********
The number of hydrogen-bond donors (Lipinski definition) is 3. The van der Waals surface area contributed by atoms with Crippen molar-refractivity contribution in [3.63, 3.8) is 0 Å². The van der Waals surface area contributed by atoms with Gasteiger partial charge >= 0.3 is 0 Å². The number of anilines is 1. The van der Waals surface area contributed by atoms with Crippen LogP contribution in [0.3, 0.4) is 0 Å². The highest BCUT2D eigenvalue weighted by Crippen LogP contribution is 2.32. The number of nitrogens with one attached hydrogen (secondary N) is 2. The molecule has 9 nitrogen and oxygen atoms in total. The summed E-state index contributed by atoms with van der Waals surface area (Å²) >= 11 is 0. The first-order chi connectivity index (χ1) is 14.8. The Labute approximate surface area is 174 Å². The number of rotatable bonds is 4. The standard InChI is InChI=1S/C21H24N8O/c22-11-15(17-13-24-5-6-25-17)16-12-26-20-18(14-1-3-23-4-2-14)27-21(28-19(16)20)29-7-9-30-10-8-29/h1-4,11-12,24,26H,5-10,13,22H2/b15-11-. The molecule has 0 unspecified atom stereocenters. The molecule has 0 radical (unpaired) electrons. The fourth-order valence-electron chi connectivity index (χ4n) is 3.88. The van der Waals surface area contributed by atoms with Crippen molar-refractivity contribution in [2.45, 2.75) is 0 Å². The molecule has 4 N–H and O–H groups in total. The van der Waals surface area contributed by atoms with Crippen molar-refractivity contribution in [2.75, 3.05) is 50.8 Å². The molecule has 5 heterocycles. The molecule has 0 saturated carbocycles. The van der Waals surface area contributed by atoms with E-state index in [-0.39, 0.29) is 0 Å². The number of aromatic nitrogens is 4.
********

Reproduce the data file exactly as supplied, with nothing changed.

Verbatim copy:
The number of hydrogen-bond donors (Lipinski definition) is 3. The van der Waals surface area contributed by atoms with Crippen molar-refractivity contribution in [3.63, 3.8) is 0 Å². The van der Waals surface area contributed by atoms with Gasteiger partial charge >= 0.3 is 0 Å². The number of anilines is 1. The van der Waals surface area contributed by atoms with Crippen LogP contribution in [0.3, 0.4) is 0 Å². The highest BCUT2D eigenvalue weighted by Crippen LogP contribution is 2.32. The number of nitrogens with one attached hydrogen (secondary N) is 2. The molecule has 9 nitrogen and oxygen atoms in total. The summed E-state index contributed by atoms with van der Waals surface area (Å²) >= 11 is 0. The first-order chi connectivity index (χ1) is 14.8. The Labute approximate surface area is 174 Å². The number of rotatable bonds is 4. The standard InChI is InChI=1S/C21H24N8O/c22-11-15(17-13-24-5-6-25-17)16-12-26-20-18(14-1-3-23-4-2-14)27-21(28-19(16)20)29-7-9-30-10-8-29/h1-4,11-12,24,26H,5-10,13,22H2/b15-11-. The molecule has 0 unspecified atom stereocenters. The molecule has 0 radical (unpaired) electrons. The fourth-order valence-electron chi connectivity index (χ4n) is 3.88. The van der Waals surface area contributed by atoms with Crippen molar-refractivity contribution in [2.45, 2.75) is 0 Å². The molecule has 4 N–H and O–H groups in total. The van der Waals surface area contributed by atoms with Crippen molar-refractivity contribution in [2.75, 3.05) is 50.8 Å². The molecule has 5 heterocycles. The molecule has 0 saturated carbocycles. The van der Waals surface area contributed by atoms with E-state index in [-0.39, 0.29) is 0 Å². The number of aromatic nitrogens is 4.